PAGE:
For patient-friendly information on MRI, visit RadiologyInfo.org.

Linda Brooks | EurekAlert!
Further information:
http://www.rsna.org

More articles from Health and Medicine:

nachricht Study suggests possible new target for treating and preventing Alzheimer's
02.12.2016 | Oregon Health & Science University

nachricht The first analysis of Ewing's sarcoma methyloma opens doors to new treatments
01.12.2016 | IDIBELL-Bellvitge Biomedical Research Institute

All articles from Health and Medicine >>>

The most recent press releases about innovation >>>

Die letzten 5 Focus-News des innovations-reports im Überblick:

Im Focus: Novel silicon etching technique crafts 3-D gradient refractive index micro-optics

A multi-institutional research collaboration has created a novel approach for fabricating three-dimensional micro-optics through the shape-defined formation of porous silicon (PSi), with broad impacts in integrated optoelectronics, imaging, and photovoltaics.

Working with colleagues at Stanford and The Dow Chemical Company, researchers at the University of Illinois at Urbana-Champaign fabricated 3-D birefringent...

Im Focus: Quantum Particles Form Droplets

In experiments with magnetic atoms conducted at extremely low temperatures, scientists have demonstrated a unique phase of matter: The atoms form a new type of quantum liquid or quantum droplet state. These so called quantum droplets may preserve their form in absence of external confinement because of quantum effects. The joint team of experimental physicists from Innsbruck and theoretical physicists from Hannover report on their findings in the journal Physical Review X.

“Our Quantum droplets are in the gas phase but they still drop like a rock,” explains experimental physicist Francesca Ferlaino when talking about the...

Im Focus: MADMAX: Max Planck Institute for Physics takes up axion research

The Max Planck Institute for Physics (MPP) is opening up a new research field. A workshop from November 21 - 22, 2016 will mark the start of activities for an innovative axion experiment. Axions are still only purely hypothetical particles. Their detection could solve two fundamental problems in particle physics: What dark matter consists of and why it has not yet been possible to directly observe a CP violation for the strong interaction.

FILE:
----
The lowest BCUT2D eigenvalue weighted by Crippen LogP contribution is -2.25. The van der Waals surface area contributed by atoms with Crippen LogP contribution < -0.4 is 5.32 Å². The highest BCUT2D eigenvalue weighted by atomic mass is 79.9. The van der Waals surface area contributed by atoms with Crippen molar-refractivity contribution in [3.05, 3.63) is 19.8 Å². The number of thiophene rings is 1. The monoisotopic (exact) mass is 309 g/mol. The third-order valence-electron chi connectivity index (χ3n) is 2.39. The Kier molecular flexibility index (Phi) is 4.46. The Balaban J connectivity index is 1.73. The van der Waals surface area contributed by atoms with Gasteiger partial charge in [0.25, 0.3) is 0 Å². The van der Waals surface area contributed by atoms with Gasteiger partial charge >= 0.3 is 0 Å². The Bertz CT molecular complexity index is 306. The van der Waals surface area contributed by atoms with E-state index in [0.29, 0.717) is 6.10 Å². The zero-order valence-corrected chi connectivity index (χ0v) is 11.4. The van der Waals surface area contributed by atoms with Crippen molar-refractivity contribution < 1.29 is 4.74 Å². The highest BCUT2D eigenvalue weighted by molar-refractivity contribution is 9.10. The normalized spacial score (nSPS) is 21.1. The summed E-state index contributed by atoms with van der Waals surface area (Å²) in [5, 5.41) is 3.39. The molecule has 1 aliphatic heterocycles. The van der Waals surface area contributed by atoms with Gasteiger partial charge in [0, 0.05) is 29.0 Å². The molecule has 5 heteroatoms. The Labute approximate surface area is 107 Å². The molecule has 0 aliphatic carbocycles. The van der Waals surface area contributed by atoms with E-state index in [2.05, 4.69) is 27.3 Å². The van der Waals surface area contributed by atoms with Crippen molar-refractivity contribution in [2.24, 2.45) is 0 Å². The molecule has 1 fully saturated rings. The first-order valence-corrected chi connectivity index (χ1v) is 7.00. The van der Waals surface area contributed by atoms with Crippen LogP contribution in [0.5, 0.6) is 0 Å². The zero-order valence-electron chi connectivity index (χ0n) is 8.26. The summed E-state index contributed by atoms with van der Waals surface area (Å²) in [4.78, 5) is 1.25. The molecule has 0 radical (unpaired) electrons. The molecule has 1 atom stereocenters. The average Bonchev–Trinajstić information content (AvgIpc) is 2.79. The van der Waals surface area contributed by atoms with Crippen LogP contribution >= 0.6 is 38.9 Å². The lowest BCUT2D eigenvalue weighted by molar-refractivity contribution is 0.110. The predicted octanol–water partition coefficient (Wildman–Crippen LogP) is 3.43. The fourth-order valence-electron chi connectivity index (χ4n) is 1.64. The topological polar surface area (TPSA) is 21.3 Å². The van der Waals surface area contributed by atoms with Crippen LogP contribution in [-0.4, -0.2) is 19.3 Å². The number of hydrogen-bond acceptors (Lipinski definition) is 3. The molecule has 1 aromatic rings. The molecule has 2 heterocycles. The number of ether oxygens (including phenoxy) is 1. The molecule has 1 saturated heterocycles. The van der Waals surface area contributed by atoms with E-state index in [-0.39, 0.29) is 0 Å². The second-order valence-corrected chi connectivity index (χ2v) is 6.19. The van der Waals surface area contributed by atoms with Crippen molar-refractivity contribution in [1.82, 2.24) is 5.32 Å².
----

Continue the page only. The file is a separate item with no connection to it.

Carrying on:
The “MADMAX” project is the MPP’s commitment to axion research. Axions are so far only a theoretical prediction and are difficult to detect: on the one hand,...

Im Focus: Molecules change shape when wet

Broadband rotational spectroscopy unravels structural reshaping of isolated molecules in the gas phase to accommodate water

In two recent publications in the Journal of Chemical Physics and in the Journal of Physical Chemistry Letters, researchers around Melanie Schnell from the Max...

Im Focus: Fraunhofer ISE Develops Highly Compact, High Frequency DC/DC Converter for Aviation

The efficiency of power electronic systems is not solely dependent on electrical efficiency but also on weight, for example, in mobile systems. When the weight of relevant components and devices in airplanes, for instance, is reduced, fuel savings can be achieved and correspondingly greenhouse gas emissions decreased. New materials and components based on gallium nitride (GaN) can help to reduce weight and increase the efficiency. With these new materials, power electronic switches can be operated at higher switching frequency, resulting in higher power density and lower material costs.

Researchers at the Fraunhofer Institute for Solar Energy Systems ISE together with partners have investigated how these materials can be used to make power...

All Focus news of the innovation-report >>>

Anzeige

Anzeige

Event News

ICTM Conference 2017: Production technology for turbomachine manufacturing of the future

16.11.2016 | Event News

Innovation Day Laser Technology – Laser Additive Manufacturing

01.11.2016 | Event News

#IC2S2: When Social Science meets Computer Science - GESIS will host the IC2S2 conference 2017

14.10.2016 | Event News

 
Latest News

UTSA study describes new minimally invasive device to treat cancer and other illnesses

02.12.2016 | Medical Engineering

Plasma-zapping process could yield trans fat-free soybean oil product

02.12.2016 | Agricultural and Forestry Science

What do Netflix, Google and planetary systems have in common?

02.12.2016 | Physics and Astronomy

VideoLinks
B2B-VideoLinks
More VideoLinks >>>